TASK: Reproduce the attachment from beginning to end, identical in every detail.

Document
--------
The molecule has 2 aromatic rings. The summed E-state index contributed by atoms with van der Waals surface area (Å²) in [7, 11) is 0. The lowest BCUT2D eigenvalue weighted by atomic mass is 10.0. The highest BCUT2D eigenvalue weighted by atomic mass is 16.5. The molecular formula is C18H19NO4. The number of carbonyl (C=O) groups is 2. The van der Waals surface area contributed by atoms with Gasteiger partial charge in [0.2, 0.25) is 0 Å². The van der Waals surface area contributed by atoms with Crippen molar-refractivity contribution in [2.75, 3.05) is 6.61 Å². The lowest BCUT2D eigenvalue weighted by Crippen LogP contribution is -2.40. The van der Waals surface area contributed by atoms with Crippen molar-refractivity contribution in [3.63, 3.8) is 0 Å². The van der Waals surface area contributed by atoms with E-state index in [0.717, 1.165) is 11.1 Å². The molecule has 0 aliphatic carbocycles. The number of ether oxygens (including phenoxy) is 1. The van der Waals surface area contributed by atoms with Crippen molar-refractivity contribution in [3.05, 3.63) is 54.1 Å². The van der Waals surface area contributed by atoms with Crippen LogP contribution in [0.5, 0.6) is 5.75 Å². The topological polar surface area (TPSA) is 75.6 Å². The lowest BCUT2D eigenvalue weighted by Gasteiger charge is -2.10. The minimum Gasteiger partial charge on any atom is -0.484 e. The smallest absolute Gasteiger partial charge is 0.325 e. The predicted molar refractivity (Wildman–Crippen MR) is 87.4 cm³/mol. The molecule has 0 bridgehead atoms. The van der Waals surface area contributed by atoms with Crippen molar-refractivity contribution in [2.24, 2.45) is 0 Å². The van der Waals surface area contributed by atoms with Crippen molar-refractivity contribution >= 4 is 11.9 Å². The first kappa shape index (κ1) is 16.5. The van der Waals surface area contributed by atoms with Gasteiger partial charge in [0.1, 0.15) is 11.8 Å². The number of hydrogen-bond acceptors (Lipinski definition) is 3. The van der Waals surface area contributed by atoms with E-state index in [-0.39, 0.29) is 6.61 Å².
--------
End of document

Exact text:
The molecule has 2 aromatic rings. The summed E-state index contributed by atoms with van der Waals surface area (Å²) in [7, 11) is 0. The lowest BCUT2D eigenvalue weighted by atomic mass is 10.0. The highest BCUT2D eigenvalue weighted by atomic mass is 16.5. The molecular formula is C18H19NO4. The number of carbonyl (C=O) groups is 2. The van der Waals surface area contributed by atoms with Gasteiger partial charge in [0.2, 0.25) is 0 Å². The van der Waals surface area contributed by atoms with Crippen molar-refractivity contribution in [2.75, 3.05) is 6.61 Å². The lowest BCUT2D eigenvalue weighted by Crippen LogP contribution is -2.40. The van der Waals surface area contributed by atoms with Crippen molar-refractivity contribution in [3.63, 3.8) is 0 Å². The van der Waals surface area contributed by atoms with E-state index in [0.717, 1.165) is 11.1 Å². The molecule has 0 aliphatic carbocycles. The number of ether oxygens (including phenoxy) is 1. The van der Waals surface area contributed by atoms with Crippen molar-refractivity contribution in [3.05, 3.63) is 54.1 Å². The van der Waals surface area contributed by atoms with Crippen LogP contribution in [0.5, 0.6) is 5.75 Å². The topological polar surface area (TPSA) is 75.6 Å². The lowest BCUT2D eigenvalue weighted by Gasteiger charge is -2.10. The minimum Gasteiger partial charge on any atom is -0.484 e. The smallest absolute Gasteiger partial charge is 0.325 e. The predicted molar refractivity (Wildman–Crippen MR) is 87.4 cm³/mol. The molecule has 0 bridgehead atoms. The van der Waals surface area contributed by atoms with Crippen molar-refractivity contribution in [2.24, 2.45) is 0 Å². The van der Waals surface area contributed by atoms with Crippen molar-refractivity contribution >= 4 is 11.9 Å². The first kappa shape index (κ1) is 16.5. The van der Waals surface area contributed by atoms with Gasteiger partial charge in [0.1, 0.15) is 11.8 Å². The number of hydrogen-bond acceptors (Lipinski definition) is 3. The van der Waals surface area contributed by atoms with E-state index in [-0.39, 0.29) is 6.61 Å².